Previous studies on exosomes have focused on the changes in the exosomal proteome during EMT [18, 20,21,22]. For example, the mRNA and protein levels of vimentin in exosomes were found to be increased after EMT . However, microRNAs (miRNAs), another important functional component of exosomes, have rarely been reported in studies of EMT in lung cancer. Only one study has reported that the level of miR-23a was increased in exosomes secreted by mesenchymal lung cancer cells . Given that multiple specific miRNAs may be secreted in tumor-derived exosomes and that they may also be altered during tumor progression [24, 25], it is worth investigating the changes in the overall exosomal miRNA profile during the EMT process. Hence, for the first time, we comprehensively analyzed changes in the small RNA (sRNA) profiles of exosomes following EMT of lung cancer cells using high-throughput sequencing. Considering that miRNAs transferred by exosomes can alter the behavior of recipient tumor cells to promote oncogenesis [25, 26], we also compared the function of exosomes derived from E-cells with that of exosomes from M-cells carrying different sRNA cargoes, to gather evidence that reprogramming of the miRNA profile of exosomes may accelerate cancer malignancy.
Cell culture and establishment of EMT cell model
The human lung cell line A549 and H1299 provided by Cell bank, Type culture collection, Chinese Academy of Science (CBTCCCAS) and human airway epithelial cell line 16HBE (kindly provided by the Chronic Airways Diseases Laboratory, Nanfang Hospital, Southern Medical University, Guangzhou) were cultured in Roswell Park Memorial Institute (RPMI-1640) medium, 10% fetal bovine serum (FBS) (System Biosciences, Mountain View, CA, USA). Transforming growth factor-β1 (TGF-β1) (R&D Systems, Minneapolis, Minnesota, USA) was dissolved with 4 mM HCL and diluted in phosphate buffer solution (PBS) before use. A549 and H1299 cells were incubated with fresh medium in the presence or absence of TGF-β1 after 12 h starvation. The most appropriate stimulating condition (concentration of TGF-β1 (0, 2, 5 ng/ml) and duration of treatment (0, 24, 48 h)) was confirmed by the result of functional studies and evaluation of EMT-related markers. The A549 and H1299 cells untreated with TGF-β (PBS, 48 h) were defined as E-phenotype cancer cells, and those treated with TGF-β (5 ng/ml TGF-β, 48 h) were defined as M-phenotype cancer cells.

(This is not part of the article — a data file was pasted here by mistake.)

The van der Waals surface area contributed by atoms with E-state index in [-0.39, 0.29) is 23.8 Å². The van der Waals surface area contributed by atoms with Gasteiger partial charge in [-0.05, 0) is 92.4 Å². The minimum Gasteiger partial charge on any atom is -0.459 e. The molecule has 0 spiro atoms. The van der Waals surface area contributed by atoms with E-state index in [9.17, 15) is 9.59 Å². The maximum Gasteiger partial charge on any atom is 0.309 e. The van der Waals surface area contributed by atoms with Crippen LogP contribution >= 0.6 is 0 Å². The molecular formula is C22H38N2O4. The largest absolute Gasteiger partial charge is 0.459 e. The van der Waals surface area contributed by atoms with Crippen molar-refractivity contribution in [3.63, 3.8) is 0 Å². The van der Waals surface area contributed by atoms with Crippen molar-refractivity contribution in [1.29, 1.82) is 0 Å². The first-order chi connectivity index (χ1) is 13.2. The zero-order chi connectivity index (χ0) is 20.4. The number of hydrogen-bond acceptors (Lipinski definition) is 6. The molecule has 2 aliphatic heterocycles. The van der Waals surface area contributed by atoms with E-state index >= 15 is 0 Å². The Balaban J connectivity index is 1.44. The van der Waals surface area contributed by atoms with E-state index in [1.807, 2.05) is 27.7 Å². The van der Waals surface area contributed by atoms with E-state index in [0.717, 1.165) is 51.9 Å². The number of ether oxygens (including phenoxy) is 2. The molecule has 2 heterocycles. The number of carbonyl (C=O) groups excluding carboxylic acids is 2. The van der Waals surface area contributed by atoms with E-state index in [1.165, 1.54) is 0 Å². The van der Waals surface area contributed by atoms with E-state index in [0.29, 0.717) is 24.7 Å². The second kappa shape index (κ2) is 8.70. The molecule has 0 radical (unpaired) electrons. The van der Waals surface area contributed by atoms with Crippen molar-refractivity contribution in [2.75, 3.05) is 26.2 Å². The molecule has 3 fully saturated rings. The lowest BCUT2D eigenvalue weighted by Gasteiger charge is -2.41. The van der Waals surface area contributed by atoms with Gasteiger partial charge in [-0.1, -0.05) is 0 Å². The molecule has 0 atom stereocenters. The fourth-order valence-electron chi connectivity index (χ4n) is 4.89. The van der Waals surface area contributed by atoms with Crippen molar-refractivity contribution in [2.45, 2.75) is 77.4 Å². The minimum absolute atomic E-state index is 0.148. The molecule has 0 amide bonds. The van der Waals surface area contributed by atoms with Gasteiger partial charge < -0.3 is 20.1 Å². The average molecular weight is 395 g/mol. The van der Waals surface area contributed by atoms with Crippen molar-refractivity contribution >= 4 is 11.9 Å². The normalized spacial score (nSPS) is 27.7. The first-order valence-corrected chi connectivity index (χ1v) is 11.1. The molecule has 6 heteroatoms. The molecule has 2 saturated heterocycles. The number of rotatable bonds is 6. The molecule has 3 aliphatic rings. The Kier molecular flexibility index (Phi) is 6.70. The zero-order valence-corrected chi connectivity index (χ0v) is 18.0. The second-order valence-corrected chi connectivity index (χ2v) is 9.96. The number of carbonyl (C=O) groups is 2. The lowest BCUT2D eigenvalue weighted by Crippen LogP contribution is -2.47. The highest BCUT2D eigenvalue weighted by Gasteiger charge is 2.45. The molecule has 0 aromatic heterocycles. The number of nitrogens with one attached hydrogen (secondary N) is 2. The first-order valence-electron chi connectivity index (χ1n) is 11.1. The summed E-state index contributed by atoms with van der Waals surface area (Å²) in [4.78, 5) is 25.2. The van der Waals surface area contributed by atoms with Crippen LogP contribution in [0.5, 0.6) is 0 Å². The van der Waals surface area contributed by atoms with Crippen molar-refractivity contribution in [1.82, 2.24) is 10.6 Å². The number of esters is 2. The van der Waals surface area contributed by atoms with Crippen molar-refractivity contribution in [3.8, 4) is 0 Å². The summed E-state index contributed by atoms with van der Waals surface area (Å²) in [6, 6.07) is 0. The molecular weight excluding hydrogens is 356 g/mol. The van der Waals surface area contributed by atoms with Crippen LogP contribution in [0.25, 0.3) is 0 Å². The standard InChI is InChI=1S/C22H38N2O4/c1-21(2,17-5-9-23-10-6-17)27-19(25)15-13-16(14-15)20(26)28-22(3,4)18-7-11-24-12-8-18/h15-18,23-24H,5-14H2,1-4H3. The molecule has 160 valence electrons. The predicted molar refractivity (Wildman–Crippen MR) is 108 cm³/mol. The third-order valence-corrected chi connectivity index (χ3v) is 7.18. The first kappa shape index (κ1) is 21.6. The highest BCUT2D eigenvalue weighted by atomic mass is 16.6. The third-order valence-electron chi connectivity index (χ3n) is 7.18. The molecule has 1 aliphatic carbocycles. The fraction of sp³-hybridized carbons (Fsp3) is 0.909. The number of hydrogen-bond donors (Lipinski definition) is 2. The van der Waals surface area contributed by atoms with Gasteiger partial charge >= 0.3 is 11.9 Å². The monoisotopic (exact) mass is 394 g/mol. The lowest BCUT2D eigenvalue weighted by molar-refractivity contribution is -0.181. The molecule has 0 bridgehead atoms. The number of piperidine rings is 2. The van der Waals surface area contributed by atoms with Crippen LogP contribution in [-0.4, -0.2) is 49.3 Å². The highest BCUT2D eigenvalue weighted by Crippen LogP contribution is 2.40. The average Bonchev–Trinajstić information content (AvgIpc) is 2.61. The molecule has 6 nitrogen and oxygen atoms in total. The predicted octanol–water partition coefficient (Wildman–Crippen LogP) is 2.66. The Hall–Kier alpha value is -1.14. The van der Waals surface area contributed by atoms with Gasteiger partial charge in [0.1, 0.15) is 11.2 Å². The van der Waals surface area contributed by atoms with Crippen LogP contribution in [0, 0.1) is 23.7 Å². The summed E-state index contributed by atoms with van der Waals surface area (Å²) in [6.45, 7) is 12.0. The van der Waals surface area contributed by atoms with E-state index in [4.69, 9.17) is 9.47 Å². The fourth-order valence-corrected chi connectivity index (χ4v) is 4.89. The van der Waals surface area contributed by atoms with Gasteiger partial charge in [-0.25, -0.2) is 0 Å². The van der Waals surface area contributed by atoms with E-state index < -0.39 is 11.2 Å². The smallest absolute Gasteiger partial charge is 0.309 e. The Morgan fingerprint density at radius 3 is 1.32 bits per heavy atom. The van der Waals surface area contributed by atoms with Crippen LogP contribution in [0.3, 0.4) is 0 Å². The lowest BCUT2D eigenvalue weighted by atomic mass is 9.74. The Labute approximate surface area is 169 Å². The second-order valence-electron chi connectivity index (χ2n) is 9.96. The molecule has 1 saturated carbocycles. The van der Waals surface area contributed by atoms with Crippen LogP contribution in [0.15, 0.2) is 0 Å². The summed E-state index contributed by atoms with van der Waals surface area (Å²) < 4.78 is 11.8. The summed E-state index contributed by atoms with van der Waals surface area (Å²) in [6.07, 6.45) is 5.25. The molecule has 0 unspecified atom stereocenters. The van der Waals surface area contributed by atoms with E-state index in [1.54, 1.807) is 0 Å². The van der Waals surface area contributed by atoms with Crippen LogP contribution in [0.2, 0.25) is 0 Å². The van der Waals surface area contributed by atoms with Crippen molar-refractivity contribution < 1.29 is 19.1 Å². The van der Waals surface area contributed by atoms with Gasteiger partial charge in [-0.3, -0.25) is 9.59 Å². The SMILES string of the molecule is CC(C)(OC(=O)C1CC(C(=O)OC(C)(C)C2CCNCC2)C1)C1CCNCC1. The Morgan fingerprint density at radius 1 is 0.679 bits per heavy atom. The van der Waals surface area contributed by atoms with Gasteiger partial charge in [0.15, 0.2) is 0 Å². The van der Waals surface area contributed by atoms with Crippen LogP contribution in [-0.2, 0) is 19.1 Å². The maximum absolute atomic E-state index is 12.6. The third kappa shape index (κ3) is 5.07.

Cell culture medium (CCM) preparation and exosomes isolation
When the same initial number (2 × 105/ml CCM) of E/M phenotype A549, H1299 and 16HBE cells were grown to 70–80% confluence, the FBS-containing media was removed and cells were cultured in serum-free 1640 medium with 2% Exo-FBS™ exosome-depleted FBS (System Biosciences) for 48 h. Then the CCM samples (100 ml per sample), were collected and centrifuged at 2000×g for 10 min and then filtered through 0.22-μm membranes to remove dead cells, cell debris and large particles (shedding vesicles and apoptotic bodies). ExoQuick-TC (System Biosciences) was used for exosomes isolation, according to the manufacturer’s instructions. All centrifugations were performed at 4 °C. The experiment was repeated three times using three completely independent sets of samples (three independent CCM samples prepared at different times). CON-exo, E1-exo, M1-exo, E2-exo, M2-exo represent exosomes derived from 16HBE, E-phenotype A549 cells, M-phenotype A549 cells, E-phenotype H1299 cells, M-phenotype H1299 cells, respectively.